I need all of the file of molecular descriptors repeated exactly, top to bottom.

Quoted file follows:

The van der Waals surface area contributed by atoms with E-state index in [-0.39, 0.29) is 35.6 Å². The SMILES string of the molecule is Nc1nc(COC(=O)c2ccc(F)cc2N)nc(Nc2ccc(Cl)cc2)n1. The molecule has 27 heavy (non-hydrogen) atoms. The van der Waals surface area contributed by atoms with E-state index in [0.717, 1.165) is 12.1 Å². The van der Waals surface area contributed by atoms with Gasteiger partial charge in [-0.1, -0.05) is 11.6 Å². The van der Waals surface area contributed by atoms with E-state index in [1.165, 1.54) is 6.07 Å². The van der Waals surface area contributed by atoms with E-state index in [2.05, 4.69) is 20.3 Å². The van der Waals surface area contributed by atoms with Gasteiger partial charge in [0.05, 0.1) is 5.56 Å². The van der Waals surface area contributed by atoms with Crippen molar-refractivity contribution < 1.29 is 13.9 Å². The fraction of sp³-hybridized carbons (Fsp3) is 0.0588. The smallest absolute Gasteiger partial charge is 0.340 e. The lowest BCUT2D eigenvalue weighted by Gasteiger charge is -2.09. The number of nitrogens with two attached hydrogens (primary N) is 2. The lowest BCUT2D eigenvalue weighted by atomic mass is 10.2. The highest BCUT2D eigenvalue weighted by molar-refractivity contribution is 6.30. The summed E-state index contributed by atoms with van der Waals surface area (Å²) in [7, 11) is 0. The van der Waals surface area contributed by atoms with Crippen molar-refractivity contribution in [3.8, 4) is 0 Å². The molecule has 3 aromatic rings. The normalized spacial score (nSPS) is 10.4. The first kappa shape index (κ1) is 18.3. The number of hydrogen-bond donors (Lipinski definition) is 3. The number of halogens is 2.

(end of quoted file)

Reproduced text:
The van der Waals surface area contributed by atoms with E-state index in [-0.39, 0.29) is 35.6 Å². The SMILES string of the molecule is Nc1nc(COC(=O)c2ccc(F)cc2N)nc(Nc2ccc(Cl)cc2)n1. The molecule has 27 heavy (non-hydrogen) atoms. The van der Waals surface area contributed by atoms with E-state index in [0.717, 1.165) is 12.1 Å². The van der Waals surface area contributed by atoms with Gasteiger partial charge in [-0.1, -0.05) is 11.6 Å². The van der Waals surface area contributed by atoms with E-state index in [1.165, 1.54) is 6.07 Å². The van der Waals surface area contributed by atoms with E-state index in [2.05, 4.69) is 20.3 Å². The van der Waals surface area contributed by atoms with Gasteiger partial charge in [0.05, 0.1) is 5.56 Å². The van der Waals surface area contributed by atoms with Crippen molar-refractivity contribution < 1.29 is 13.9 Å². The fraction of sp³-hybridized carbons (Fsp3) is 0.0588. The smallest absolute Gasteiger partial charge is 0.340 e. The lowest BCUT2D eigenvalue weighted by Gasteiger charge is -2.09. The number of nitrogens with two attached hydrogens (primary N) is 2. The lowest BCUT2D eigenvalue weighted by atomic mass is 10.2. The highest BCUT2D eigenvalue weighted by molar-refractivity contribution is 6.30. The summed E-state index contributed by atoms with van der Waals surface area (Å²) in [7, 11) is 0. The van der Waals surface area contributed by atoms with Crippen molar-refractivity contribution in [3.8, 4) is 0 Å². The molecule has 3 aromatic rings. The normalized spacial score (nSPS) is 10.4. The first kappa shape index (κ1) is 18.3. The number of hydrogen-bond donors (Lipinski definition) is 3. The number of halogens is 2.